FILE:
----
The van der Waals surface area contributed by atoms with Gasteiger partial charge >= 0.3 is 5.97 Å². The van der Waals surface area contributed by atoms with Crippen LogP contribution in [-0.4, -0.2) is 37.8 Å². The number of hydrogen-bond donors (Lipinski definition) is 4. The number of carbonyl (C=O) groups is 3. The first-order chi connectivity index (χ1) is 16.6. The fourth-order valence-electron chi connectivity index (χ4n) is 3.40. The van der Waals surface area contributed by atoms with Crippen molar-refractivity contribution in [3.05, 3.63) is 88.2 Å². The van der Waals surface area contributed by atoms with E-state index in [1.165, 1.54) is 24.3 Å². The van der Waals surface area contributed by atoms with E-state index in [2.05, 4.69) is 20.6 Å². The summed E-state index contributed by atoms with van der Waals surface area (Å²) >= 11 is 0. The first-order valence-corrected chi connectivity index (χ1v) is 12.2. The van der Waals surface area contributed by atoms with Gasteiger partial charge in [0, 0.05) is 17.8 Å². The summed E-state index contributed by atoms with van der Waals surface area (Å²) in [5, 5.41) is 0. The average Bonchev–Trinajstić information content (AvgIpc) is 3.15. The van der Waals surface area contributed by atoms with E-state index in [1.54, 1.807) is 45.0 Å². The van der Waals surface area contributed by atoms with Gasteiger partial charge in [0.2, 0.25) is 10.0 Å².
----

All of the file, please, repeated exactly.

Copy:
The van der Waals surface area contributed by atoms with Gasteiger partial charge >= 0.3 is 5.97 Å². The van der Waals surface area contributed by atoms with Crippen LogP contribution in [-0.4, -0.2) is 37.8 Å². The number of hydrogen-bond donors (Lipinski definition) is 4. The number of carbonyl (C=O) groups is 3. The first-order chi connectivity index (χ1) is 16.6. The fourth-order valence-electron chi connectivity index (χ4n) is 3.40. The van der Waals surface area contributed by atoms with Crippen molar-refractivity contribution in [3.05, 3.63) is 88.2 Å². The van der Waals surface area contributed by atoms with E-state index in [1.165, 1.54) is 24.3 Å². The van der Waals surface area contributed by atoms with E-state index in [2.05, 4.69) is 20.6 Å². The summed E-state index contributed by atoms with van der Waals surface area (Å²) >= 11 is 0. The first-order valence-corrected chi connectivity index (χ1v) is 12.2. The van der Waals surface area contributed by atoms with Gasteiger partial charge in [0, 0.05) is 17.8 Å². The summed E-state index contributed by atoms with van der Waals surface area (Å²) in [5, 5.41) is 0. The average Bonchev–Trinajstić information content (AvgIpc) is 3.15. The van der Waals surface area contributed by atoms with E-state index in [1.54, 1.807) is 45.0 Å². The van der Waals surface area contributed by atoms with Gasteiger partial charge in [0.2, 0.25) is 10.0 Å².